Unable to represent himself constitutionally in December 2002, Moi tried unsuccessfully to make Uhuru Kenyatta, son of the first president of Kenya, his successor. A disparate coalition of opposition parties wins the elections, and its leader, Mwai Kibaki, former vice-president of Moi, is elected President by a large majority: 62.2% of the votes before Uhuru Kenyatta (31.3%) and three other candidates. This election thus marks a democratically decided alternation in the ballot boxes. A first draft of a new constitution was rejected in 2005 by a referendum. In the presidential election of December 2007, Mwai Kibaki was declared the winner against the main opponent, Raila Odinga contrary to the trends observed. Controversial by observers from the European Union who asked for a recount of the ballot papers, this announcement was immediately contested by the Raila camp and led to the greatest post-electoral violence in Kenya. At the end of February 2008, thanks to the mediation of Kofi Annan, the former Secretary General of the United Nations, a power-sharing agreement between President Kibaki and Raila was signed, and unanimously ratified by Parliament on March 18, for resolve the crisis. It materialized with the appointment of Raila Odinga as Prime Minister on April 13. Four days later, he was sworn in and a coalition government was formed.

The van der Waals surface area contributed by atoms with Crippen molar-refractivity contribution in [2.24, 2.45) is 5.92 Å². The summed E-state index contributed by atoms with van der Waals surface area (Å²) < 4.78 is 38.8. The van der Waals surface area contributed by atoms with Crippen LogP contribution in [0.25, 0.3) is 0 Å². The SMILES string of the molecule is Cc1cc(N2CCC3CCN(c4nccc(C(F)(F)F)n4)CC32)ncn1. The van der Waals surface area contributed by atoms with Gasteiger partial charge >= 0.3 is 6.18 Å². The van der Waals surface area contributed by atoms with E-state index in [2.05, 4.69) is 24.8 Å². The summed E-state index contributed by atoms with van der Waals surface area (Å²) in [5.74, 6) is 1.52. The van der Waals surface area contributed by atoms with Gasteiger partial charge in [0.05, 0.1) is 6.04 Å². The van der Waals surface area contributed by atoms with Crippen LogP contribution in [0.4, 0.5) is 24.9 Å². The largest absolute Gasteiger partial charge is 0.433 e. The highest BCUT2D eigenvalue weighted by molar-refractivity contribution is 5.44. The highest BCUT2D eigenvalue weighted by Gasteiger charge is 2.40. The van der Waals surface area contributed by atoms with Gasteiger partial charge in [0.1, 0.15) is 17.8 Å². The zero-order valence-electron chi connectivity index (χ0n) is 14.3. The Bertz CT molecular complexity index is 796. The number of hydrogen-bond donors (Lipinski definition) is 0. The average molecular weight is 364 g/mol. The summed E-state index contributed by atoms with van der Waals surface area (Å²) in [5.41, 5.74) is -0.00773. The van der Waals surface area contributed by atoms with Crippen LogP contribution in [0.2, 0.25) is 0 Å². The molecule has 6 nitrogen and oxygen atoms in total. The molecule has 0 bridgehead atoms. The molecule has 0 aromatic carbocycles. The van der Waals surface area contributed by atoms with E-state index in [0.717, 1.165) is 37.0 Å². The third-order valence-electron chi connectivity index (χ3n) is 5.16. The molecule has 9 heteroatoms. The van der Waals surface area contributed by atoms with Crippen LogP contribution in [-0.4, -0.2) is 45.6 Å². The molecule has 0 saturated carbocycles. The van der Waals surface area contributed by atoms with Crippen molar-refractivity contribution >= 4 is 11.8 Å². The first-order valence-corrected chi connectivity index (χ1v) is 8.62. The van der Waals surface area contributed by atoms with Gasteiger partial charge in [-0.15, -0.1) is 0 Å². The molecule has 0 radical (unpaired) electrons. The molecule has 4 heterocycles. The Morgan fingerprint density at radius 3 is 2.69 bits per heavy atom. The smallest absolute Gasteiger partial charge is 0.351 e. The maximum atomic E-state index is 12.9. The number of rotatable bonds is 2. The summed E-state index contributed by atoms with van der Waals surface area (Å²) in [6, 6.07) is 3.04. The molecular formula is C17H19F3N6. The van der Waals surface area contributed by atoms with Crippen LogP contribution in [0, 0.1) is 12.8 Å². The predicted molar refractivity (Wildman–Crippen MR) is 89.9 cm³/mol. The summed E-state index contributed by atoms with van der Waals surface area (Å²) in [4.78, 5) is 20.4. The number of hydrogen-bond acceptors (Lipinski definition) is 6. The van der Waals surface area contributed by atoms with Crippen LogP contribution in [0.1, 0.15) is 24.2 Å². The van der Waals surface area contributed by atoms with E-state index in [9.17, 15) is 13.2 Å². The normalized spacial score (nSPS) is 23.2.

New constitution in 2010